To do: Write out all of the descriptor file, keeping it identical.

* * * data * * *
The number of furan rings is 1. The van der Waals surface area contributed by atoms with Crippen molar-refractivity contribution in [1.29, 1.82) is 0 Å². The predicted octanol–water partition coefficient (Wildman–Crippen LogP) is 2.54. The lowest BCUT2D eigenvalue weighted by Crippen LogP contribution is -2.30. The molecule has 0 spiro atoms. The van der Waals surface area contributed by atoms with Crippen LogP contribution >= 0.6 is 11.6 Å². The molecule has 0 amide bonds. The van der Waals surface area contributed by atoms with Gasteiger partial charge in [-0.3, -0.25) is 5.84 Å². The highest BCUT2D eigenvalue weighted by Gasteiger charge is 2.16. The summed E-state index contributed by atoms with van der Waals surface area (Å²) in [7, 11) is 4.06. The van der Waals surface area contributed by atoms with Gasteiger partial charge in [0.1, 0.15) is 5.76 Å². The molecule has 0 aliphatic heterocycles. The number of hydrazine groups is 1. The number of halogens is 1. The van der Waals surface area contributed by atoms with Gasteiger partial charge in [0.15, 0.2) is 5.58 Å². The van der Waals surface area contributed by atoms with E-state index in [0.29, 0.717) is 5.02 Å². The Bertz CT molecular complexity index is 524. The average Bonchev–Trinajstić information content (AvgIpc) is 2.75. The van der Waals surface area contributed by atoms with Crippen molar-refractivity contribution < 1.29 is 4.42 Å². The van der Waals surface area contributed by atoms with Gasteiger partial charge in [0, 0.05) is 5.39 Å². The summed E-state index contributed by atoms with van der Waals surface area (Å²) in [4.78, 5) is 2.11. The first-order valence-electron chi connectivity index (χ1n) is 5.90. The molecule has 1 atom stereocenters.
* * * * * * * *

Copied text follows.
The number of furan rings is 1. The van der Waals surface area contributed by atoms with Crippen molar-refractivity contribution in [1.29, 1.82) is 0 Å². The predicted octanol–water partition coefficient (Wildman–Crippen LogP) is 2.54. The lowest BCUT2D eigenvalue weighted by Crippen LogP contribution is -2.30. The molecule has 0 spiro atoms. The van der Waals surface area contributed by atoms with Crippen LogP contribution >= 0.6 is 11.6 Å². The molecule has 0 amide bonds. The van der Waals surface area contributed by atoms with Gasteiger partial charge in [-0.3, -0.25) is 5.84 Å². The highest BCUT2D eigenvalue weighted by Gasteiger charge is 2.16. The summed E-state index contributed by atoms with van der Waals surface area (Å²) in [7, 11) is 4.06. The van der Waals surface area contributed by atoms with Gasteiger partial charge in [0.1, 0.15) is 5.76 Å². The molecule has 0 aliphatic heterocycles. The number of hydrazine groups is 1. The number of halogens is 1. The van der Waals surface area contributed by atoms with Gasteiger partial charge in [0.15, 0.2) is 5.58 Å². The van der Waals surface area contributed by atoms with E-state index in [0.29, 0.717) is 5.02 Å². The Bertz CT molecular complexity index is 524. The average Bonchev–Trinajstić information content (AvgIpc) is 2.75. The van der Waals surface area contributed by atoms with Crippen molar-refractivity contribution < 1.29 is 4.42 Å². The van der Waals surface area contributed by atoms with Gasteiger partial charge in [0, 0.05) is 5.39 Å². The summed E-state index contributed by atoms with van der Waals surface area (Å²) in [4.78, 5) is 2.11. The first-order valence-electron chi connectivity index (χ1n) is 5.90. The molecule has 1 atom stereocenters.